Collins will be back on the grind for the Cavaliers, although NCAA rules permit her to compete in some pro tournaments. As part of her 2014 NCAA championship, Collins also earned a berth in the qualifying draw of the Connecticut Open earlier in August. She lost in her opening qualifier.

Collins will arrive in Charlottesville with a different swagger than most of her classmates. Rather than dread hitting the books, Collins is riding her U.S. Open wave.

"I don't think a lot of people were expecting me to take a set off of her, so overall, [it was] an incredible experience. That's something I'll never forget," Collins said.

Of course, despite all the excitement, there are realities. Danielle Rose Collins is about to be a student again.

"Summer was too much fun," she said.

For one hour and 58 minutes, Collins was in America's spotlight. Summer lovin', happened so fast.

Based on performances at training camp, USA Basketball will need to lean heavily on Klay Thompson at the FIBA World Cup in Spain -- when it comes to communicating with the locals.

Of the various players quizzed on their command of Spanish, Thompson stood out as the most proficient. They were short, but Thompson was able to put together some complete sentences. Example: Tu es bonita. (You are beautiful.)

His Warriors teammate Stephen Curry is limited despite studying Spanish in school, including college.

"I'm not conversational at all," Curry said. "But I can understand a little bit and know a little bit of vocab."

Kyrie Irving is working on a go-to phrase, which he seems ready to use whether it's in context or not:

On Monday night, the 10th season of "The Bachelorette" concluded with 27-year-old Andi Dorfman choosing 29-year-old Josh Murray as her fiancé. The duo, both from Atlanta, showed off their relationship in public for the first time to a studio audience in Los Angeles. Meanwhile, emotional runner-up Nick Viall stumbled over his words as he confronted Dorfman for the first time since his ousting.

For Dorfman and Murray, life goes on to the altar, where they said they hope to wed next spring. In advance of the televised finale, they had been "sneaking around" to see each other the past few months without the paparazzi catching them.

From watching the program, once, a few times or all season, viewers can learn the "careers" of all the characters. Dorfman, a former assistant district attorney in Atlanta, went to LSU for her undergraduate degree and Wake Forest for law school.

Every time Josh sipped a mojito, did an interview or got a rose, ABC would show his subtitle: "Josh M., 29, Former Pro Baseball Player."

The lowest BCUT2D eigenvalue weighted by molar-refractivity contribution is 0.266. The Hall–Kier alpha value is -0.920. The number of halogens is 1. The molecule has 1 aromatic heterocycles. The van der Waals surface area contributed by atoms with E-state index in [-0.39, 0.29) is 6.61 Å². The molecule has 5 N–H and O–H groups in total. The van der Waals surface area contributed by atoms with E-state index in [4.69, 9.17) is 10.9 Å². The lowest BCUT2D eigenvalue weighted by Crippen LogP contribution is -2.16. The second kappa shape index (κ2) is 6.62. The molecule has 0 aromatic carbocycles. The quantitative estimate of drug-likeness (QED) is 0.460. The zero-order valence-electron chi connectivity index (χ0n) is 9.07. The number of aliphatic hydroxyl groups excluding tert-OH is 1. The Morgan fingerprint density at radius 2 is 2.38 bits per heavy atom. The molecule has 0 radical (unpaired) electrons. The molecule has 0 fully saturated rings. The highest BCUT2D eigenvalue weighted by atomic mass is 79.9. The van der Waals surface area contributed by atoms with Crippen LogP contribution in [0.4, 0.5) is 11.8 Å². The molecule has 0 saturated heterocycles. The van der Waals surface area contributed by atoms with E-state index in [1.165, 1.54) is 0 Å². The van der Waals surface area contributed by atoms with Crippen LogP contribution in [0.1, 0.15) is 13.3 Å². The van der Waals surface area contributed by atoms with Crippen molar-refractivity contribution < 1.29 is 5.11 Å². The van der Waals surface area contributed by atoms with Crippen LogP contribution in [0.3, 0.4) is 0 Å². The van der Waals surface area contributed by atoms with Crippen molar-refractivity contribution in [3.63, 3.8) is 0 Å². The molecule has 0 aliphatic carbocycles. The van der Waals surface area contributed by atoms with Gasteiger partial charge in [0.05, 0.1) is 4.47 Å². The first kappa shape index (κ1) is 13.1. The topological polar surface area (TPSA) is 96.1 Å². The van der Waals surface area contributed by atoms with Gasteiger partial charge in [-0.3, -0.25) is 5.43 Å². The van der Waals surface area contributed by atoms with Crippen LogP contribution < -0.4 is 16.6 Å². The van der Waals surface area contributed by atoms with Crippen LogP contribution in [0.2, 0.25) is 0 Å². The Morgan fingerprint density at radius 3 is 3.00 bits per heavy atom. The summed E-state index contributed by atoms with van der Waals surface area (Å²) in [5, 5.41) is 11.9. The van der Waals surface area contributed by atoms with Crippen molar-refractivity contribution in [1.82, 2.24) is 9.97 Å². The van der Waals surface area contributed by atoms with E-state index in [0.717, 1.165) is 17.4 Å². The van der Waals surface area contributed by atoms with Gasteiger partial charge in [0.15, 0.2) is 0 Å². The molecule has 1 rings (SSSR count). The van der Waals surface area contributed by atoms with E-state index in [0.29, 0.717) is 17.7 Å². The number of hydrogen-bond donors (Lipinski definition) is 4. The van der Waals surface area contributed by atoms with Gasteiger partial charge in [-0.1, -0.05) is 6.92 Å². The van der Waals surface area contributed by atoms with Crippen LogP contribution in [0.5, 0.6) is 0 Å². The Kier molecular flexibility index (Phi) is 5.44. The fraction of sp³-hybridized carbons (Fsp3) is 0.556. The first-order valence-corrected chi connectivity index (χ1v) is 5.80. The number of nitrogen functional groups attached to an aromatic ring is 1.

This is a very vague term. Did he play in MLB? Did he play in the minors? Did he play overseas?

It turns out Josh Murray is a lot more high profile in the sports world than "The Bachelorette" may suggest. He is not just another hot, single guy on the program.

Murray was the 48th overall pick in the 2002 MLB draft by the Milwaukee Brewers. That is the fifth pick of the second round. He was listed as a shortstop from Jesuit High School in Tampa, Fla., and had Tommy John surgery just a year earlier. On draft day, Murray was still two months from his 18th birthday and gave up a scholarship to University of Maryland.


For reference, 2010 NL MVP Joey Votto was selected four picks ahead of Murray by the Cincinnati Reds, and Boston Red Sox ace Jon Lester was drafted by the team at No. 57. All-Stars Jesse Crain, Curtis Granderson, Josh Johnson, Pat Neshek, Howie Kendrick and Russell Martin were all drafted after Murray and signed with their respective teams. Adam Lind, Gaby Sanchez, Jacoby Ellsbury, Ricky Romero, Hunter Pence, Matt Garza, Jonathan Papelbon and Scott Feldman were all selected after Murray, but did not sign in the aftermath of that draft.

Murray was immediately assigned to the Brewers' rookie-level affiliate in the Pioneer League, the Ogden (Utah) Raptors, where he made his debut at age 17. In 48 games, Murray batted .255 with two home runs and 19 RBI, playing mostly shortstop (he played one game at third base). Murray was perhaps overshadowed by the Brewers' first-round pick, Prince Fielder, who hit .390 at Ogden with 10 home runs and 40 RBI. Future major leaguers Manny Parra and Craig Breslow were among the arms at Ogden.

Injuries stunted Murray's baseball growth, as he accumulated just 65 total games for the Beloit Snappers (A) in 2003 and 2004. He batted .188 and .160 in those two years, respectively. He split the 2005 and 2006 seasons between the West Virginia Power (A) and the Brevard County Manatees (A+). Not even a stint in his home state could help Murray. He played one season outside the Brewers' farm system for the Charlotte County Redfish of the independent South Coast League before calling it quits at age 23 in 2007 with a career .213 average in professional baseball, according to Baseball-Reference.